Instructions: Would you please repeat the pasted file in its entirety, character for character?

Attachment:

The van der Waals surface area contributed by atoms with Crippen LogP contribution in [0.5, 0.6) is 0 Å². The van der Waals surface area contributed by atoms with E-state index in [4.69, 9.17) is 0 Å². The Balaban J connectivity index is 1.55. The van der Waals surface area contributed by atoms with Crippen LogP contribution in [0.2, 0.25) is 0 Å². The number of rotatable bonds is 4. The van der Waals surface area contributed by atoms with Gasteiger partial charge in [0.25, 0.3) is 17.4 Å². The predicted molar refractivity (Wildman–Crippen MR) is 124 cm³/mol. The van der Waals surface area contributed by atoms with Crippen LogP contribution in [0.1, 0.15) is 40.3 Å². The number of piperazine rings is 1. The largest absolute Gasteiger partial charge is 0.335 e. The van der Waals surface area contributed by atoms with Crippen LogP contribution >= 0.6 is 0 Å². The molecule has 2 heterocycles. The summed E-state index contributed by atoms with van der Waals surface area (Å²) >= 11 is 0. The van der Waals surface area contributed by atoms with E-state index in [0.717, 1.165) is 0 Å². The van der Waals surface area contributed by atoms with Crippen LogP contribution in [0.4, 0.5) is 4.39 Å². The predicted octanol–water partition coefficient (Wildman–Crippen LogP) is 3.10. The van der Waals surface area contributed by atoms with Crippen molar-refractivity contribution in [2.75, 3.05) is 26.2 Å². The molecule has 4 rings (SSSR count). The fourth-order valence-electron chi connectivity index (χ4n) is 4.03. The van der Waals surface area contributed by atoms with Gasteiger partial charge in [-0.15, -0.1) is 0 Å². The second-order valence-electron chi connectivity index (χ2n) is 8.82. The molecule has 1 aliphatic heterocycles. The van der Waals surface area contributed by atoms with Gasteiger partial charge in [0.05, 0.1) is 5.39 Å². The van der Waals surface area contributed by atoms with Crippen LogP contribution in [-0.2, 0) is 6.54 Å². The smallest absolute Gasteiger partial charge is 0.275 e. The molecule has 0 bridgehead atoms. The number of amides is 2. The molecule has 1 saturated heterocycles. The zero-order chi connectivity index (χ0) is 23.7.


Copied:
The van der Waals surface area contributed by atoms with Crippen LogP contribution in [0.5, 0.6) is 0 Å². The van der Waals surface area contributed by atoms with E-state index in [4.69, 9.17) is 0 Å². The Balaban J connectivity index is 1.55. The van der Waals surface area contributed by atoms with Crippen LogP contribution in [0.2, 0.25) is 0 Å². The number of rotatable bonds is 4. The van der Waals surface area contributed by atoms with Gasteiger partial charge in [0.25, 0.3) is 17.4 Å². The predicted molar refractivity (Wildman–Crippen MR) is 124 cm³/mol. The van der Waals surface area contributed by atoms with Crippen LogP contribution in [0.1, 0.15) is 40.3 Å². The number of piperazine rings is 1. The largest absolute Gasteiger partial charge is 0.335 e. The van der Waals surface area contributed by atoms with Crippen LogP contribution >= 0.6 is 0 Å². The molecule has 2 heterocycles. The summed E-state index contributed by atoms with van der Waals surface area (Å²) >= 11 is 0. The van der Waals surface area contributed by atoms with E-state index in [0.717, 1.165) is 0 Å². The van der Waals surface area contributed by atoms with Crippen LogP contribution in [0.4, 0.5) is 4.39 Å². The predicted octanol–water partition coefficient (Wildman–Crippen LogP) is 3.10. The van der Waals surface area contributed by atoms with Crippen molar-refractivity contribution in [2.75, 3.05) is 26.2 Å². The molecule has 4 rings (SSSR count). The fourth-order valence-electron chi connectivity index (χ4n) is 4.03. The van der Waals surface area contributed by atoms with Gasteiger partial charge in [-0.15, -0.1) is 0 Å². The second-order valence-electron chi connectivity index (χ2n) is 8.82. The molecule has 1 aliphatic heterocycles. The van der Waals surface area contributed by atoms with Gasteiger partial charge in [0.05, 0.1) is 5.39 Å². The van der Waals surface area contributed by atoms with Crippen LogP contribution in [-0.2, 0) is 6.54 Å². The smallest absolute Gasteiger partial charge is 0.275 e. The molecule has 0 bridgehead atoms. The number of amides is 2. The molecule has 1 saturated heterocycles. The zero-order chi connectivity index (χ0) is 23.7.